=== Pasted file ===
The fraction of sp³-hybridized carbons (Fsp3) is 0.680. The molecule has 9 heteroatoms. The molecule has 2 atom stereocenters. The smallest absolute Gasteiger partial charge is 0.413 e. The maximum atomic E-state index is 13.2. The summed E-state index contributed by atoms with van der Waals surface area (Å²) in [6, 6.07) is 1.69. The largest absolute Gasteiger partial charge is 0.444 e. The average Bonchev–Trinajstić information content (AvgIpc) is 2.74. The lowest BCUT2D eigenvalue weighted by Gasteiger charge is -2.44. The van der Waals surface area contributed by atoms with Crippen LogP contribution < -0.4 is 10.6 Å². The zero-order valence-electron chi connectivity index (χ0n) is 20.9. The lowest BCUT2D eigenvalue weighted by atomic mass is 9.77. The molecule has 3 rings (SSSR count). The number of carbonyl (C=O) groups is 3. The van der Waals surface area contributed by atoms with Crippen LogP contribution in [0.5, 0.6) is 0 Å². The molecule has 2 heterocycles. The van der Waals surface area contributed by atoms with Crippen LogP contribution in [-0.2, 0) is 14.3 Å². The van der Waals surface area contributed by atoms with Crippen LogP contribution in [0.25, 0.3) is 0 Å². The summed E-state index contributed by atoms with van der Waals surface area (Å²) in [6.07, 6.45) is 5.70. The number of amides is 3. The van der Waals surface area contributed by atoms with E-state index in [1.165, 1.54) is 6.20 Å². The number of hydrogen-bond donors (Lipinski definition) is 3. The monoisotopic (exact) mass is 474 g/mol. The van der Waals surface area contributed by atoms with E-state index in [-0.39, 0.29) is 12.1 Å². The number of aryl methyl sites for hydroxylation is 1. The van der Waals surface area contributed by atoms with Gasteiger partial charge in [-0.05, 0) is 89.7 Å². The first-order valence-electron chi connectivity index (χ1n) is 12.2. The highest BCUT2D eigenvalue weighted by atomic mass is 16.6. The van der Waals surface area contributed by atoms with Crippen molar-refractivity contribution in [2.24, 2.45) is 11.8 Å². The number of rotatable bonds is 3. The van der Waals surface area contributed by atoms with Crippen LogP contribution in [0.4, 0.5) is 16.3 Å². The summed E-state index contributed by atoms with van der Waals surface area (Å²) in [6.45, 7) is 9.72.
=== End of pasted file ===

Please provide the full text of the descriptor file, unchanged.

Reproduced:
The fraction of sp³-hybridized carbons (Fsp3) is 0.680. The molecule has 9 heteroatoms. The molecule has 2 atom stereocenters. The smallest absolute Gasteiger partial charge is 0.413 e. The maximum atomic E-state index is 13.2. The summed E-state index contributed by atoms with van der Waals surface area (Å²) in [6, 6.07) is 1.69. The largest absolute Gasteiger partial charge is 0.444 e. The average Bonchev–Trinajstić information content (AvgIpc) is 2.74. The lowest BCUT2D eigenvalue weighted by Gasteiger charge is -2.44. The van der Waals surface area contributed by atoms with Crippen LogP contribution < -0.4 is 10.6 Å². The zero-order valence-electron chi connectivity index (χ0n) is 20.9. The lowest BCUT2D eigenvalue weighted by atomic mass is 9.77. The molecule has 3 rings (SSSR count). The number of carbonyl (C=O) groups is 3. The van der Waals surface area contributed by atoms with Crippen LogP contribution in [0.5, 0.6) is 0 Å². The molecule has 2 heterocycles. The van der Waals surface area contributed by atoms with Crippen LogP contribution in [-0.2, 0) is 14.3 Å². The van der Waals surface area contributed by atoms with Crippen LogP contribution in [0.25, 0.3) is 0 Å². The summed E-state index contributed by atoms with van der Waals surface area (Å²) in [6.07, 6.45) is 5.70. The number of amides is 3. The van der Waals surface area contributed by atoms with E-state index in [1.165, 1.54) is 6.20 Å². The number of hydrogen-bond donors (Lipinski definition) is 3. The monoisotopic (exact) mass is 474 g/mol. The van der Waals surface area contributed by atoms with E-state index in [-0.39, 0.29) is 12.1 Å². The number of aryl methyl sites for hydroxylation is 1. The van der Waals surface area contributed by atoms with Gasteiger partial charge in [-0.05, 0) is 89.7 Å². The first-order valence-electron chi connectivity index (χ1n) is 12.2. The highest BCUT2D eigenvalue weighted by atomic mass is 16.6. The van der Waals surface area contributed by atoms with Crippen molar-refractivity contribution in [2.24, 2.45) is 11.8 Å². The number of rotatable bonds is 3. The van der Waals surface area contributed by atoms with Crippen LogP contribution in [0.4, 0.5) is 16.3 Å². The summed E-state index contributed by atoms with van der Waals surface area (Å²) in [6.45, 7) is 9.72.